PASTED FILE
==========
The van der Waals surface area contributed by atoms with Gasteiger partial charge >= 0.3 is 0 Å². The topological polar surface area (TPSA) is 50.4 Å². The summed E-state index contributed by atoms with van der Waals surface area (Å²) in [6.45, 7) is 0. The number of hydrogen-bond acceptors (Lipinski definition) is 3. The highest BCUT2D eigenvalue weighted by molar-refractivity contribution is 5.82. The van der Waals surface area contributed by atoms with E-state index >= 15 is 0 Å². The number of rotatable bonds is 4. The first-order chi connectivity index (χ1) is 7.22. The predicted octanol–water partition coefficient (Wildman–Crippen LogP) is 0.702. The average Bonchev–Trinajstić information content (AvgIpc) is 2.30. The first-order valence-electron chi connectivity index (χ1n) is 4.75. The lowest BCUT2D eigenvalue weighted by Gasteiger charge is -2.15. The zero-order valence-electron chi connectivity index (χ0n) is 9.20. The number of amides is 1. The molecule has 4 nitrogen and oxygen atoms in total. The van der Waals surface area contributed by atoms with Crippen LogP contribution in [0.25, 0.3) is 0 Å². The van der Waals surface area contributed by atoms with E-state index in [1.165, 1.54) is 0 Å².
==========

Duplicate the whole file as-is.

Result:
The van der Waals surface area contributed by atoms with Gasteiger partial charge >= 0.3 is 0 Å². The topological polar surface area (TPSA) is 50.4 Å². The summed E-state index contributed by atoms with van der Waals surface area (Å²) in [6.45, 7) is 0. The number of hydrogen-bond acceptors (Lipinski definition) is 3. The highest BCUT2D eigenvalue weighted by molar-refractivity contribution is 5.82. The van der Waals surface area contributed by atoms with E-state index >= 15 is 0 Å². The number of rotatable bonds is 4. The first-order chi connectivity index (χ1) is 7.22. The predicted octanol–water partition coefficient (Wildman–Crippen LogP) is 0.702. The average Bonchev–Trinajstić information content (AvgIpc) is 2.30. The first-order valence-electron chi connectivity index (χ1n) is 4.75. The lowest BCUT2D eigenvalue weighted by Gasteiger charge is -2.15. The zero-order valence-electron chi connectivity index (χ0n) is 9.20. The number of amides is 1. The molecule has 4 nitrogen and oxygen atoms in total. The van der Waals surface area contributed by atoms with Crippen LogP contribution in [0.25, 0.3) is 0 Å². The van der Waals surface area contributed by atoms with E-state index in [1.165, 1.54) is 0 Å².